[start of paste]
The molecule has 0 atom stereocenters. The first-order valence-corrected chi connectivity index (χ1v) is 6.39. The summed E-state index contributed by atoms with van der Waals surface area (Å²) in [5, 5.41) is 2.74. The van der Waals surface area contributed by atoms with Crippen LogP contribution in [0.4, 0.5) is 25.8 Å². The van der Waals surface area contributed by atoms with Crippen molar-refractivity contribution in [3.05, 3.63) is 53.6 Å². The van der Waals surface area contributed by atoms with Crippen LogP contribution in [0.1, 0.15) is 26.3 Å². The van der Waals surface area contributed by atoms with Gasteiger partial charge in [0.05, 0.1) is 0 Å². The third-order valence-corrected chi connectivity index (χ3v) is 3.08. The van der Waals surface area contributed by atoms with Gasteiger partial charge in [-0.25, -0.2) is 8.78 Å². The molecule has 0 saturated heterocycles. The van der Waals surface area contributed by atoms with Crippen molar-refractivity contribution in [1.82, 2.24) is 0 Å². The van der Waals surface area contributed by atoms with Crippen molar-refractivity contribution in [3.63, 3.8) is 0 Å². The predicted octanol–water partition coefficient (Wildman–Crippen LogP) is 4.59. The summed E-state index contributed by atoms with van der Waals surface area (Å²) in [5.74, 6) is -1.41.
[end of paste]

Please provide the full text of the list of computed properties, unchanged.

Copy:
The molecule has 0 atom stereocenters. The first-order valence-corrected chi connectivity index (χ1v) is 6.39. The summed E-state index contributed by atoms with van der Waals surface area (Å²) in [5, 5.41) is 2.74. The van der Waals surface area contributed by atoms with Crippen LogP contribution in [0.4, 0.5) is 25.8 Å². The van der Waals surface area contributed by atoms with Crippen molar-refractivity contribution in [3.05, 3.63) is 53.6 Å². The van der Waals surface area contributed by atoms with Crippen LogP contribution in [0.1, 0.15) is 26.3 Å². The van der Waals surface area contributed by atoms with Gasteiger partial charge in [0.05, 0.1) is 0 Å². The third-order valence-corrected chi connectivity index (χ3v) is 3.08. The van der Waals surface area contributed by atoms with Gasteiger partial charge in [-0.25, -0.2) is 8.78 Å². The molecule has 0 saturated heterocycles. The van der Waals surface area contributed by atoms with Crippen molar-refractivity contribution in [1.82, 2.24) is 0 Å². The van der Waals surface area contributed by atoms with Crippen molar-refractivity contribution in [3.63, 3.8) is 0 Å². The predicted octanol–water partition coefficient (Wildman–Crippen LogP) is 4.59. The summed E-state index contributed by atoms with van der Waals surface area (Å²) in [5.74, 6) is -1.41.